The above is based on memory and not on documents, but might help to throw some additional light on the point.”]

  1. Prepared by the Assistant Secretary of State (Dunn) as a proposed reply to a message of August 22 from General of the Army Douglas MacArthur to the Joint Chiefs of Staff; circulated by the State-War-Navy Coordinating Committee on August 22. General MacArthur’s message stated: “Inasmuch as the occupation of Korea is to be on a quadripartite basis, it is requested that this headquarters be furnished at earliest with agreements reached with Allied Powers, especially with Russia, regarding direct contact between commanders of occupational forces in contiguous and overlapping areas together with any pertinent instructions thereon pertaining to Korea. Information is urgently require for incorporation in letter of instructions to commanding General United States Army Forces in Korea (Commanding General XXIV Corps).” Lt. Gen. John R. Hodge was Commanding General.
  2. To the State-War-Navy Coordinating Committee, not printed.
  3. In General Order No. 1, issued by the Supreme Commander for the Allied Powers (MacArthur), it was stated that in Korea surrender of Japanese forces north of the 38th parallel would be accepted by the military forces of the Soviet Union and south of that line by the military forces of the United States. The text of General Order No. 1 is printed in Report of Government Section, Supreme Commander for the Allied Powers: Political Reorientation of Japan, September 1945 to September 1948 (Washington, Government Printing Office, 1949), Appendix B, p. 442.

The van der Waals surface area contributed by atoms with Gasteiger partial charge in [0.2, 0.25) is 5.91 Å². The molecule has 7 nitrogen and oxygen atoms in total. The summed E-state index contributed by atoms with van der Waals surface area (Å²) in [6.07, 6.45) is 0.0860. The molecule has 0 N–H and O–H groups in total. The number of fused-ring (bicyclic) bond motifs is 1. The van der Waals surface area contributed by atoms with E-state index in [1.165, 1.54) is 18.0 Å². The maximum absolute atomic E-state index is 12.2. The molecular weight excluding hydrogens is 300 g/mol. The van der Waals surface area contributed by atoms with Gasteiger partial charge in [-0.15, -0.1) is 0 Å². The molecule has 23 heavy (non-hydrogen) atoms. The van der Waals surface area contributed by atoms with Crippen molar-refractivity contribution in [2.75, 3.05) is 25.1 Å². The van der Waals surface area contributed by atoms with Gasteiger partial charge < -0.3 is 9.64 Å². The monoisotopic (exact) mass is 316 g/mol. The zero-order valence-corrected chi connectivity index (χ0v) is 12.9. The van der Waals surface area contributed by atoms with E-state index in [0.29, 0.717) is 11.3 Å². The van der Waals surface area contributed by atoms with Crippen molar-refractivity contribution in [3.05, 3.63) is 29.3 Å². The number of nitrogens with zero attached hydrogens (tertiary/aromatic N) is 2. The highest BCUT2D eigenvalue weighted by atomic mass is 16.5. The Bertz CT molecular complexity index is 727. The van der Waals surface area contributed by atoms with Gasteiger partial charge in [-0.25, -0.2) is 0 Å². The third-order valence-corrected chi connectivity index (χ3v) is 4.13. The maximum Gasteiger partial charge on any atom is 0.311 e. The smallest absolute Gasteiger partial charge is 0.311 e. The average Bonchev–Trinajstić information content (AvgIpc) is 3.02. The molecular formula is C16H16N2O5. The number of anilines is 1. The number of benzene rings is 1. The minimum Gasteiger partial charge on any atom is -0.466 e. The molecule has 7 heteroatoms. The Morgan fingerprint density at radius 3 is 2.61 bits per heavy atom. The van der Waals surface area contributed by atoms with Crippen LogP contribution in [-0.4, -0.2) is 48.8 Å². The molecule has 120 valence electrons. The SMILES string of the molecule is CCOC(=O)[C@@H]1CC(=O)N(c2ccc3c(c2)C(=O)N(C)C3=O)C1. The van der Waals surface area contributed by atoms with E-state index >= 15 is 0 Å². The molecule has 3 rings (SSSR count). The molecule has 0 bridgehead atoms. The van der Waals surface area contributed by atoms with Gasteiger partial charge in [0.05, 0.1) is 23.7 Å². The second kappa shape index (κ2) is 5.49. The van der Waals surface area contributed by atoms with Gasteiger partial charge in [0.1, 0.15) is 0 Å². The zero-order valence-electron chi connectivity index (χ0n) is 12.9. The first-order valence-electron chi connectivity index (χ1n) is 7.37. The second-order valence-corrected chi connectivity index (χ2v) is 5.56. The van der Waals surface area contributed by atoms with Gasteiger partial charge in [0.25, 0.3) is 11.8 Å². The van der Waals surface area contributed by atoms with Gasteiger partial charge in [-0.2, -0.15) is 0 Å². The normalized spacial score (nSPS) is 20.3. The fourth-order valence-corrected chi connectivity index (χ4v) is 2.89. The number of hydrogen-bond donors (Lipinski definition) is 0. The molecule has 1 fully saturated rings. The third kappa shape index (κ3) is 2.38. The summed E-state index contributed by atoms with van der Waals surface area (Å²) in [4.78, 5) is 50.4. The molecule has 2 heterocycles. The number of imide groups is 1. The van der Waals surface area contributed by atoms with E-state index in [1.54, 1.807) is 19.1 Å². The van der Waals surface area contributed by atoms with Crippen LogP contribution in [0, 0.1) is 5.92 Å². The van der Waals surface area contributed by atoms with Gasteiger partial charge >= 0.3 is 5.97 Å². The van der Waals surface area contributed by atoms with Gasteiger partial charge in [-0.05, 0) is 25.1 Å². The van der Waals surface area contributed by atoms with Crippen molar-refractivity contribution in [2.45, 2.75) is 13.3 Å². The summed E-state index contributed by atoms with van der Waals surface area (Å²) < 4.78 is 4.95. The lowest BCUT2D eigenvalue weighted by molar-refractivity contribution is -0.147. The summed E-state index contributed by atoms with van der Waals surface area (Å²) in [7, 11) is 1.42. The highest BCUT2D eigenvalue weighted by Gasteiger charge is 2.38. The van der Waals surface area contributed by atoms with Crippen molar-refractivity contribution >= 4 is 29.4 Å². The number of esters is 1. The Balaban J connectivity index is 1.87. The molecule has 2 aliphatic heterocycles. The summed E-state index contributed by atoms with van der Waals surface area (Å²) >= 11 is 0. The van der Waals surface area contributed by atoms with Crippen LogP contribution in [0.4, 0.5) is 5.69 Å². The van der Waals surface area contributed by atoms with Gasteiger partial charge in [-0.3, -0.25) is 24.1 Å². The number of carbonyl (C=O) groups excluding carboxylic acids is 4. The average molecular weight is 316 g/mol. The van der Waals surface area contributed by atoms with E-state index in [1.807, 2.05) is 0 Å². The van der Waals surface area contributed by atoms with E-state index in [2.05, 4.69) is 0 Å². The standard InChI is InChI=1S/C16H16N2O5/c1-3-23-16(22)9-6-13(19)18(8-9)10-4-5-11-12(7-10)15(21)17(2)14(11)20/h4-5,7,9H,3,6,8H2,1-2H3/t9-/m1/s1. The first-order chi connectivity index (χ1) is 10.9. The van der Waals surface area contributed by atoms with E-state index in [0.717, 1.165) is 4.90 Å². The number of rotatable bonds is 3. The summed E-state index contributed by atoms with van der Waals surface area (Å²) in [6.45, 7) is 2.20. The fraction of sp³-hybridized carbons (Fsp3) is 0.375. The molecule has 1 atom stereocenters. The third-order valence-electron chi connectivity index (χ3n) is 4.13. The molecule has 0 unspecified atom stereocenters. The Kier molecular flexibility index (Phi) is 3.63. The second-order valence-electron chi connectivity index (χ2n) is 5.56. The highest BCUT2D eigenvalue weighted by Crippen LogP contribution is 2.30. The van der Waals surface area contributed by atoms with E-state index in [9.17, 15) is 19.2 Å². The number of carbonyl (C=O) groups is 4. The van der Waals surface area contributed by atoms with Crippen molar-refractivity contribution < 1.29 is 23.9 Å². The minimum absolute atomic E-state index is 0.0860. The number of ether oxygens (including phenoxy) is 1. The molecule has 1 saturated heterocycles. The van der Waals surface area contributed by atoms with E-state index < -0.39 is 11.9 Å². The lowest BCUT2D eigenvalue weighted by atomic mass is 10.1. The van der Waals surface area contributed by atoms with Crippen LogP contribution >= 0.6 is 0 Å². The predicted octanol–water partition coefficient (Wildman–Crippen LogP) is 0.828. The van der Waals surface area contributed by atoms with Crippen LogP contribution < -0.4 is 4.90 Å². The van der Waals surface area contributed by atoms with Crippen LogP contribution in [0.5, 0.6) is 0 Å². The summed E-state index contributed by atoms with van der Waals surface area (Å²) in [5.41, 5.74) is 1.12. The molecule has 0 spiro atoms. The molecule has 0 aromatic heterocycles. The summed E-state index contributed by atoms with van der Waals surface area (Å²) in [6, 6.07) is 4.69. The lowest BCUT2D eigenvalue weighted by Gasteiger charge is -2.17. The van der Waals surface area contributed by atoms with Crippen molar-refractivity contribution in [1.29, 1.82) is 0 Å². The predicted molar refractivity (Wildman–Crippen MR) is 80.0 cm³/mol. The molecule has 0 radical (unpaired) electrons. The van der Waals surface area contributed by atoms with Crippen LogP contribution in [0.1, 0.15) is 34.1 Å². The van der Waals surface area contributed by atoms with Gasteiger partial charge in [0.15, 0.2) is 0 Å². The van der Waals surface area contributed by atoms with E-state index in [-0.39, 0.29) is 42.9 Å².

4. In an undated memorandum to the State-War-Navy Coordinating Committee, the Assistant Secretary of War (McCloy) stated that the draft memorandum “is not believed to be an answer to General MacArthur’s message, which appears to pertain only to the operational aspects of the occupation of Korea” and submitted his version of a draft message to General MacArthur. This draft, as amended by the addition of the words “In the absence of declared intentions by the United Kingdom, China or other United Nation” at the request of the Department of State on August 24, was approved the same day by the Committee; for text, see p. 1040.